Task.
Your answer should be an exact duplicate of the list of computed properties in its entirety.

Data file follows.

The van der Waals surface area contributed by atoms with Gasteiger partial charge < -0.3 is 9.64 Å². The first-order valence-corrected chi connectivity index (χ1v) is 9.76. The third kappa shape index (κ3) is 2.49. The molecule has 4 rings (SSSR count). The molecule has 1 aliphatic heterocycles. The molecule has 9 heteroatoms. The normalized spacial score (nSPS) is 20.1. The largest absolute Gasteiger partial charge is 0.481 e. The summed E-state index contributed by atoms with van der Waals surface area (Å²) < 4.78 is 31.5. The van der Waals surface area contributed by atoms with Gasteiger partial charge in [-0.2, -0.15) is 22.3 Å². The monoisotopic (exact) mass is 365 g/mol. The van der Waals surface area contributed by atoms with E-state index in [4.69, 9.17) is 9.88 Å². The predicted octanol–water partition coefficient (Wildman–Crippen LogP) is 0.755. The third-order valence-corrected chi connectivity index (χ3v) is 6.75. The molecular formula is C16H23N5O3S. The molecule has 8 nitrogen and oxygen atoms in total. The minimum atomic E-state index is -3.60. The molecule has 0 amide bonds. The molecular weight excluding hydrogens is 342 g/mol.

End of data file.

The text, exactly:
The van der Waals surface area contributed by atoms with Gasteiger partial charge < -0.3 is 9.64 Å². The first-order valence-corrected chi connectivity index (χ1v) is 9.76. The third kappa shape index (κ3) is 2.49. The molecule has 4 rings (SSSR count). The molecule has 1 aliphatic heterocycles. The molecule has 9 heteroatoms. The normalized spacial score (nSPS) is 20.1. The largest absolute Gasteiger partial charge is 0.481 e. The summed E-state index contributed by atoms with van der Waals surface area (Å²) < 4.78 is 31.5. The van der Waals surface area contributed by atoms with Gasteiger partial charge in [-0.2, -0.15) is 22.3 Å². The monoisotopic (exact) mass is 365 g/mol. The van der Waals surface area contributed by atoms with E-state index in [4.69, 9.17) is 9.88 Å². The predicted octanol–water partition coefficient (Wildman–Crippen LogP) is 0.755. The third-order valence-corrected chi connectivity index (χ3v) is 6.75. The molecular formula is C16H23N5O3S. The molecule has 8 nitrogen and oxygen atoms in total. The minimum atomic E-state index is -3.60. The molecule has 0 amide bonds. The molecular weight excluding hydrogens is 342 g/mol.